Attack of the Clones: Apple and Google Now Rejecting Apps with "Flappy" in Title
The folks at TechCrunch went and collected a handful of Twitter posts from developers claiming their apps (or apps from people they know) were denied entrance into iTunes or Google Play because they used "Flappy" in the title. For example, Ken Carpenter of Mind Juice Media from Vancouver says Apple turned down his "Flappy Dragon" app with a note telling him "we found your app name attempts to leverage a popular app."
Google also appears to be cracking down on clones, though what's interesting is that the original Flappy Birds game that started this phenomenon is no longer available in either store -- developer Dong Nguyen removed his game from both app stores due to all the media attention and to cure us all of our addiction to the game, or so he claims. It was a shocking move because his decision came just days after he revealed Flappy Birds was generating over $50,000 per day through in-game adds.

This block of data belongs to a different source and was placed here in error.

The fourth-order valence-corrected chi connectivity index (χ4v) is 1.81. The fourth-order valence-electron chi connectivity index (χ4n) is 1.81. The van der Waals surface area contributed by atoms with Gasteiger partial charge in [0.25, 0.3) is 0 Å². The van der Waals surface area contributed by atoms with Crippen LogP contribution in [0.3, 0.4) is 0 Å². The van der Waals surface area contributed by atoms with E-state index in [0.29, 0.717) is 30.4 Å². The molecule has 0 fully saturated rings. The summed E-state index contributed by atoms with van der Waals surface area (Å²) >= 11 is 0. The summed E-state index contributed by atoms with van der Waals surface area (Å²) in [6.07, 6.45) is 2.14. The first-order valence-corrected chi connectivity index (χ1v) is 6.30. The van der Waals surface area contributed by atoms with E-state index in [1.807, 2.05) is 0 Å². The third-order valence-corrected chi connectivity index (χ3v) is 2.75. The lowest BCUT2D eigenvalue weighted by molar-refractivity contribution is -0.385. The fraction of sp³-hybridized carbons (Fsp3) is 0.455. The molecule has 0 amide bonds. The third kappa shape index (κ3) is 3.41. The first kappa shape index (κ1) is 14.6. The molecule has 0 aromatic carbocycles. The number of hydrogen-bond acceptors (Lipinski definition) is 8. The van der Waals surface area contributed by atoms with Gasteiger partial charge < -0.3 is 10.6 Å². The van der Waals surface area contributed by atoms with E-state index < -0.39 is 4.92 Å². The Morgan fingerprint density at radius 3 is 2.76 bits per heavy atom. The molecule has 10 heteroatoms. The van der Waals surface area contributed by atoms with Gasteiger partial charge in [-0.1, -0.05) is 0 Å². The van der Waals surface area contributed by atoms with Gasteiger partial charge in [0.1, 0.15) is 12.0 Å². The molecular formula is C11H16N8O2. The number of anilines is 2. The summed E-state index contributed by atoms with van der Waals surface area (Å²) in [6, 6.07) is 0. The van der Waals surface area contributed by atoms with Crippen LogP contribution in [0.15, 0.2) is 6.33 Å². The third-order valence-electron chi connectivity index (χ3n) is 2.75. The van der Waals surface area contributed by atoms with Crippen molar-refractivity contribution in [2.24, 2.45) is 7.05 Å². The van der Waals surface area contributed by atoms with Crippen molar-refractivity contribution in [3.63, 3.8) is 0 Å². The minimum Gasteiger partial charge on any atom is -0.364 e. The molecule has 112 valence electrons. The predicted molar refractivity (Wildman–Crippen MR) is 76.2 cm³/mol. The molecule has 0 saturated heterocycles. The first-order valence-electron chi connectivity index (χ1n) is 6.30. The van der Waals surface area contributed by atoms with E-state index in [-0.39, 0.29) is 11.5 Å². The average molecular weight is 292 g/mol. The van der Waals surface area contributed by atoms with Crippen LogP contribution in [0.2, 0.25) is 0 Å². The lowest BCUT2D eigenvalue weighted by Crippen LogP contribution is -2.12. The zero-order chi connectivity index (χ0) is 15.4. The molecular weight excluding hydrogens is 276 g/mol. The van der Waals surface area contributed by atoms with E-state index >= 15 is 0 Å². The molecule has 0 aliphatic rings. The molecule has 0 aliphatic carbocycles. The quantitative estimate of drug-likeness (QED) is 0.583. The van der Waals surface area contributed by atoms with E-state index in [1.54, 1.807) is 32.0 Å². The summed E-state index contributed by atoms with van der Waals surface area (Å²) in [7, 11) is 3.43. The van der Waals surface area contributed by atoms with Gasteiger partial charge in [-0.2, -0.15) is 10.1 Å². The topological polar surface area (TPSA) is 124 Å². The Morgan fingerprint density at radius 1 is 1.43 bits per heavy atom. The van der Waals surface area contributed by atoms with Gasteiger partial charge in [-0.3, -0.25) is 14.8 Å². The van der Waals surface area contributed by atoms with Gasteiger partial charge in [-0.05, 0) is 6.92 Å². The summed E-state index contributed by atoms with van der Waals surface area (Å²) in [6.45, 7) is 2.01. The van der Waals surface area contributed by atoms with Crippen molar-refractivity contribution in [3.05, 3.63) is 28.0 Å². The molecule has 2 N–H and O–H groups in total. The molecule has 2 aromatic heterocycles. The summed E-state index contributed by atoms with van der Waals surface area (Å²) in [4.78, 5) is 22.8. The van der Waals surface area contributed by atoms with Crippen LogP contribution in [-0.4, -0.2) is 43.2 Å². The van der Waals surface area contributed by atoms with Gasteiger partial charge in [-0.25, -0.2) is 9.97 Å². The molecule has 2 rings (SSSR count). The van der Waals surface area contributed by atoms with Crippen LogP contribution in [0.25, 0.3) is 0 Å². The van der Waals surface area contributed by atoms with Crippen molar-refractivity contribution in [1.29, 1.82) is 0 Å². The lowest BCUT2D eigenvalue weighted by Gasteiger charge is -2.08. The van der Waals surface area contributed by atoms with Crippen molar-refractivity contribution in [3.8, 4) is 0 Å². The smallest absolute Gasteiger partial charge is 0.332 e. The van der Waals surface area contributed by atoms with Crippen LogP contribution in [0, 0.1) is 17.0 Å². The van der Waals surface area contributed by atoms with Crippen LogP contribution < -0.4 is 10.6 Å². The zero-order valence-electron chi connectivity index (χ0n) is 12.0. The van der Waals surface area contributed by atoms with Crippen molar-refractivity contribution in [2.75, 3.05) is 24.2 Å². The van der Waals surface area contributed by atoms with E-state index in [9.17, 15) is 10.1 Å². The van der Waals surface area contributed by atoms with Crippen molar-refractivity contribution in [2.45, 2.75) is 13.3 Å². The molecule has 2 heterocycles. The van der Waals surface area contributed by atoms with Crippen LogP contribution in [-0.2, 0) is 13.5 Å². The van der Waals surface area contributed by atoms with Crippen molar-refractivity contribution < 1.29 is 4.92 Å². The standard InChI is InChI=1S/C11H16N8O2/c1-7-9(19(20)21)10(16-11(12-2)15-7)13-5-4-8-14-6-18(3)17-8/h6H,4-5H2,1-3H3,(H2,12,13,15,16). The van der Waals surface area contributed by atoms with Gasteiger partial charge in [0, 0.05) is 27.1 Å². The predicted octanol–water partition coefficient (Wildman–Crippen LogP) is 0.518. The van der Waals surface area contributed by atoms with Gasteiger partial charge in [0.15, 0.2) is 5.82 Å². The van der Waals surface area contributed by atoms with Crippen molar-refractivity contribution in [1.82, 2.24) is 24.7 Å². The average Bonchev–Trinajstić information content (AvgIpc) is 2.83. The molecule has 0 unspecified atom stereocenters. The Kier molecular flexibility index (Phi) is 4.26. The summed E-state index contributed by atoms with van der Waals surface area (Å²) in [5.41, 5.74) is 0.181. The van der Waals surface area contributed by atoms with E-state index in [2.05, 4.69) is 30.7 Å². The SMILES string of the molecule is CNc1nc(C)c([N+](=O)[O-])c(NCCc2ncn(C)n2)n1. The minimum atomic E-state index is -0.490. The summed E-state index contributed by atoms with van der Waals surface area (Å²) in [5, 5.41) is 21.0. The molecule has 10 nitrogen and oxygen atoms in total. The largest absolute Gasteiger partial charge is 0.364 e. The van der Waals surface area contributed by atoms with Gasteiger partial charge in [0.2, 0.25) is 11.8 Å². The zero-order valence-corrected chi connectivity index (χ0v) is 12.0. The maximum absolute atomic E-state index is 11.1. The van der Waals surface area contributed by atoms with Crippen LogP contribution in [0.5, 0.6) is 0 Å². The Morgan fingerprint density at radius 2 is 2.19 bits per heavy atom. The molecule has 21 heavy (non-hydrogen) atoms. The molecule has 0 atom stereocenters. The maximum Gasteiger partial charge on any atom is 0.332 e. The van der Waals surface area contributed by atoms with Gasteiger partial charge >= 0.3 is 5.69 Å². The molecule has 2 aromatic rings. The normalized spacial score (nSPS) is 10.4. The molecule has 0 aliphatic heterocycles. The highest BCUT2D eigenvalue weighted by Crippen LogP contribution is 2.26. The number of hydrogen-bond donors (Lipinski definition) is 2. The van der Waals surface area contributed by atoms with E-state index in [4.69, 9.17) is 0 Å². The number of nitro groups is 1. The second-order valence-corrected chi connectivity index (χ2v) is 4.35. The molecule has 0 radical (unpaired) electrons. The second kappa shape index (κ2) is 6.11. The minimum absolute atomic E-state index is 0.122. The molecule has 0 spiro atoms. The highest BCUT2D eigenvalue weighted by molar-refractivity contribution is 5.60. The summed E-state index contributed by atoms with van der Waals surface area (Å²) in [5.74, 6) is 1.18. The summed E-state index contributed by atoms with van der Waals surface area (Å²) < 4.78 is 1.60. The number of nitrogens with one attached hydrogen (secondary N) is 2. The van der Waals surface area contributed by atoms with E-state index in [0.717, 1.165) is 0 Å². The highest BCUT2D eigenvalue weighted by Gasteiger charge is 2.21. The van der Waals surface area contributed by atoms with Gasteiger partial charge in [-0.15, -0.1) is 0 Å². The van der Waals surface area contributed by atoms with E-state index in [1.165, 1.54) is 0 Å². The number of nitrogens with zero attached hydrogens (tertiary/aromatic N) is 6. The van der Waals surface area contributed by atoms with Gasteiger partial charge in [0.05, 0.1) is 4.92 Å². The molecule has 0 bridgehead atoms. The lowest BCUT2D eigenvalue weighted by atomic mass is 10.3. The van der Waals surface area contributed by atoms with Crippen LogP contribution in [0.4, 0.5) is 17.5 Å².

In any event, there are tons of Flappy Bird clones out there, you just might have to look a little harder to find some of them. Also be advised that outside of official app stores, malware writers are taking advantage of Flappy Bird's popularity by making available clones with malicious code buried inside.